Hauler Terminates Contract with Copper Mine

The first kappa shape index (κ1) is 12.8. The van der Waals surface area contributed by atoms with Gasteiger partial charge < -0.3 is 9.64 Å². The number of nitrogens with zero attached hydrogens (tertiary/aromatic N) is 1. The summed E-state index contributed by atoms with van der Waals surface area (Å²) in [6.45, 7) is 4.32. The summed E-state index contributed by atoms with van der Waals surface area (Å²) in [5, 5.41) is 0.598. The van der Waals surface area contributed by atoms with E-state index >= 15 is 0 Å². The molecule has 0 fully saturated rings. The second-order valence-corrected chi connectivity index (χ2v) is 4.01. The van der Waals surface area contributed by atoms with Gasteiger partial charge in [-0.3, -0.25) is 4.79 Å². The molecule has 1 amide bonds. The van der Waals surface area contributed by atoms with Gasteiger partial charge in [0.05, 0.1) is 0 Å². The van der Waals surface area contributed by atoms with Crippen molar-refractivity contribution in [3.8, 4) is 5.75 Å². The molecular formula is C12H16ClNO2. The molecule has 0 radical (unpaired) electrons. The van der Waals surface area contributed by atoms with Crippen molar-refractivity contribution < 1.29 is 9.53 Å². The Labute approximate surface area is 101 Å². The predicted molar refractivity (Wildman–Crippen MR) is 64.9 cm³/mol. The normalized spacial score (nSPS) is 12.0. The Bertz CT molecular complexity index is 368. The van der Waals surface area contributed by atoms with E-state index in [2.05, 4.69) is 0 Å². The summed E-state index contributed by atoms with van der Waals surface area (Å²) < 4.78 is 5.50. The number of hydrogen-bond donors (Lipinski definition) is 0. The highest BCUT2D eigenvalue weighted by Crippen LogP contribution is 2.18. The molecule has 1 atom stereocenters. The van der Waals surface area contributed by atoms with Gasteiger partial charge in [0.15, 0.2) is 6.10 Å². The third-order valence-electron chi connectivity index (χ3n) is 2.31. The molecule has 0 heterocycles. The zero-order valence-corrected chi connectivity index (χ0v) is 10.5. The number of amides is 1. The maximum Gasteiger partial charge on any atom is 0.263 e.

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By Staff Reporter WINDHOEK A South African based transport company Jowells has reportedly suspended its long-standing contract with Ongopolo Mining and Processing to transport its blister copper and other commodities. The withdrawal, which allegedly took effect last Tuesday, results from Ongopolo’s failure to pay over close to N$1,5 million for services rendered over three months. New Era sources at the transport company at the Ongopolo smelters say the company could no longer commit itself to the contract because the mine appears to have run into financial trouble. It could however not be established how many tons of ore the transport company ferries each month. Of late, the mining leadership is reported to have contracted the services of local business people that are in possession of trucks and other related transportation equipment to bail out the company after Jowells’ withdrawal. Sources told New Era that Government should encourage the Tsumeb Local Authority to claim the transportation contract from Ongopolo instead of allocating it to dealers outside of the town. ” We need the municipality to get in there as a joint venture and subsequent development partner so that it employs local people to run the transport business. We know that the municipality no longer has the income from electricity. Therefore, the transport contract with Ongopolo could serve as additional income. This can only be the best option and right opportunity to alleviate unemployment here. The ball currently is in the court of certain individuals at the mine.” Insiders at the mine say the red lights are flashing at Ongopolo and that the future of the workers is at stake and could be compromised should Government fail to consider yet another bailout. The mine is allegedly indebted to many debtors in the amount of close to N$100-million. Funds that were used by Government to bail out Ongopolo were reportedly depleted a long time ago. In July last year New Era interviewed a disgruntled whistleblower who appealed to Government to investigate alleged corrupt practices involving the purchase of farms and farmland belonging to former Tsumeb Corporation Limited by highly placed executives of Ongopolo Mining and Processing. At the time, Adolph Christiaan Barry stressed that senior executives at the town hid their identities behind companies to buy “peoples'” land at reduced prices. According to him, he personally conducted intensive, in-depth research on various deeds of sale involving large hectares of land in the Tsumeb district, which were reportedly hijacked by predominantly previously advantaged citizens at “ridiculous” prices. Barry said that beneficiaries of the AgriBank farm loans scheme at the town had become prey of land grabs costing them millions of dollars for land that had been donated by TCL to undercover companies. The whistleblower cited that Marine Life Tsumeb company offered the immovable property of portion 52 (a portion of portion 28) of Farm Consolidated Tsumore No. 761 measuring 1 533 596 hectares to him at a price tag of N$1, 762 000.00 whereas the owner of the company purchased the said large portion of land totaling 7 596 990 hectares for a mere N$74 900.00. Documentation in possession of New Era indicates that the latter portion of land was previously donated by Tsumeb Properties (Proprietary) Limited to Marine Life Tsumeb for use for the purposes of aquaculture and horticulture on January 8, 2001. Sources at Tsumeb told New Era last week that the financial situation at Ongopolo creates uncertainty for many workers. Both companies could not be reached for comment at press time.